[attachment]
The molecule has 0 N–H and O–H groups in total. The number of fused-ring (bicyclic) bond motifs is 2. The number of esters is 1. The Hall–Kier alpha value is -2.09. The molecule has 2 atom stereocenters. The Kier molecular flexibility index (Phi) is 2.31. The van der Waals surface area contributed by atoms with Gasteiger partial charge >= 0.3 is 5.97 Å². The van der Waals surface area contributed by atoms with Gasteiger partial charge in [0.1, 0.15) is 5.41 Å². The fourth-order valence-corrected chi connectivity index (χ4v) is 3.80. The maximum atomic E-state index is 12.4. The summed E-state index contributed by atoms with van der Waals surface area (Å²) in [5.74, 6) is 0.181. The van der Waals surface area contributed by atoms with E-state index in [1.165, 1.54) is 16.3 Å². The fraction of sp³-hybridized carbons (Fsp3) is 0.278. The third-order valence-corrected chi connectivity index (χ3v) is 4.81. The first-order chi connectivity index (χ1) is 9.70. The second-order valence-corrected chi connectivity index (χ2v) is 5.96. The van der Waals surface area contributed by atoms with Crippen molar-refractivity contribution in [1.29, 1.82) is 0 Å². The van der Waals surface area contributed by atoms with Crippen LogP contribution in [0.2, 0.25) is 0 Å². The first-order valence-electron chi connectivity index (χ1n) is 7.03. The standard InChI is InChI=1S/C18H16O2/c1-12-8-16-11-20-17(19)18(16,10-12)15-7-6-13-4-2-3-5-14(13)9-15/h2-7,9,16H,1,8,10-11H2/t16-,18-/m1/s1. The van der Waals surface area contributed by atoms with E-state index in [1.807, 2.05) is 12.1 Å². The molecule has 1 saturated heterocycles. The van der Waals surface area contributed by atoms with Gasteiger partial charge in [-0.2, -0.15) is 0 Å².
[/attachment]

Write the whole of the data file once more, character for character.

The molecule has 0 N–H and O–H groups in total. The number of fused-ring (bicyclic) bond motifs is 2. The number of esters is 1. The Hall–Kier alpha value is -2.09. The molecule has 2 atom stereocenters. The Kier molecular flexibility index (Phi) is 2.31. The van der Waals surface area contributed by atoms with Gasteiger partial charge >= 0.3 is 5.97 Å². The van der Waals surface area contributed by atoms with Gasteiger partial charge in [0.1, 0.15) is 5.41 Å². The fourth-order valence-corrected chi connectivity index (χ4v) is 3.80. The maximum atomic E-state index is 12.4. The summed E-state index contributed by atoms with van der Waals surface area (Å²) in [5.74, 6) is 0.181. The van der Waals surface area contributed by atoms with E-state index in [1.165, 1.54) is 16.3 Å². The fraction of sp³-hybridized carbons (Fsp3) is 0.278. The third-order valence-corrected chi connectivity index (χ3v) is 4.81. The first-order chi connectivity index (χ1) is 9.70. The second-order valence-corrected chi connectivity index (χ2v) is 5.96. The van der Waals surface area contributed by atoms with Crippen molar-refractivity contribution in [1.29, 1.82) is 0 Å². The van der Waals surface area contributed by atoms with Crippen LogP contribution in [0.2, 0.25) is 0 Å². The first-order valence-electron chi connectivity index (χ1n) is 7.03. The standard InChI is InChI=1S/C18H16O2/c1-12-8-16-11-20-17(19)18(16,10-12)15-7-6-13-4-2-3-5-14(13)9-15/h2-7,9,16H,1,8,10-11H2/t16-,18-/m1/s1. The van der Waals surface area contributed by atoms with E-state index in [1.807, 2.05) is 12.1 Å². The molecule has 1 saturated heterocycles. The van der Waals surface area contributed by atoms with Gasteiger partial charge in [-0.2, -0.15) is 0 Å².